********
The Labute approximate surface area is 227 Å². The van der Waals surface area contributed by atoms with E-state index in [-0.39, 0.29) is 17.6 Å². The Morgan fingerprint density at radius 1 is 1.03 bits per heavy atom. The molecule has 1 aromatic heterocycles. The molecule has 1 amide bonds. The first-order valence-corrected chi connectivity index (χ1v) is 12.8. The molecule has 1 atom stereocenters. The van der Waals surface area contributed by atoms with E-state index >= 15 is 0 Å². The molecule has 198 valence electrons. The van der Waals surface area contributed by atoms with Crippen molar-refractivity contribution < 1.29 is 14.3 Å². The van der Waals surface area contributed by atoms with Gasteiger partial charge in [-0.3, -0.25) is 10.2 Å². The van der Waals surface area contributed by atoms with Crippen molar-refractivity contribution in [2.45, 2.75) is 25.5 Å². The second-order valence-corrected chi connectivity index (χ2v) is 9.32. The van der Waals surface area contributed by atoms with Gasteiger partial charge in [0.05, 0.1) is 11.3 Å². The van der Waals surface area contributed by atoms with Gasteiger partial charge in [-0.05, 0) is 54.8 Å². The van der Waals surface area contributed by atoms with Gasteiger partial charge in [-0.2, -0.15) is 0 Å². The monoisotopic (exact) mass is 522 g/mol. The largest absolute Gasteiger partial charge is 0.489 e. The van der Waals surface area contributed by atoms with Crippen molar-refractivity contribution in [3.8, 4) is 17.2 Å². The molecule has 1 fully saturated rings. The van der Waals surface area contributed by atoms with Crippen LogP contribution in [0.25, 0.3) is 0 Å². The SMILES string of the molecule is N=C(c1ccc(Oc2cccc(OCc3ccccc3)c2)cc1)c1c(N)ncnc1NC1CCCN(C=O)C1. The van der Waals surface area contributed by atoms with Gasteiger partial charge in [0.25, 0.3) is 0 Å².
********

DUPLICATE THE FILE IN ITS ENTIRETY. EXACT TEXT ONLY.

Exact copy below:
The Labute approximate surface area is 227 Å². The van der Waals surface area contributed by atoms with E-state index in [-0.39, 0.29) is 17.6 Å². The Morgan fingerprint density at radius 1 is 1.03 bits per heavy atom. The molecule has 1 aromatic heterocycles. The molecule has 1 amide bonds. The first-order valence-corrected chi connectivity index (χ1v) is 12.8. The molecule has 1 atom stereocenters. The van der Waals surface area contributed by atoms with E-state index >= 15 is 0 Å². The molecule has 198 valence electrons. The van der Waals surface area contributed by atoms with Crippen molar-refractivity contribution < 1.29 is 14.3 Å². The van der Waals surface area contributed by atoms with Gasteiger partial charge in [-0.3, -0.25) is 10.2 Å². The van der Waals surface area contributed by atoms with Crippen molar-refractivity contribution in [2.45, 2.75) is 25.5 Å². The second-order valence-corrected chi connectivity index (χ2v) is 9.32. The van der Waals surface area contributed by atoms with Gasteiger partial charge in [0.05, 0.1) is 11.3 Å². The van der Waals surface area contributed by atoms with Gasteiger partial charge in [-0.05, 0) is 54.8 Å². The van der Waals surface area contributed by atoms with Gasteiger partial charge in [-0.2, -0.15) is 0 Å². The monoisotopic (exact) mass is 522 g/mol. The largest absolute Gasteiger partial charge is 0.489 e. The van der Waals surface area contributed by atoms with Crippen molar-refractivity contribution in [3.8, 4) is 17.2 Å². The molecule has 1 fully saturated rings. The van der Waals surface area contributed by atoms with Crippen LogP contribution in [0.25, 0.3) is 0 Å². The SMILES string of the molecule is N=C(c1ccc(Oc2cccc(OCc3ccccc3)c2)cc1)c1c(N)ncnc1NC1CCCN(C=O)C1. The van der Waals surface area contributed by atoms with Gasteiger partial charge in [0.25, 0.3) is 0 Å².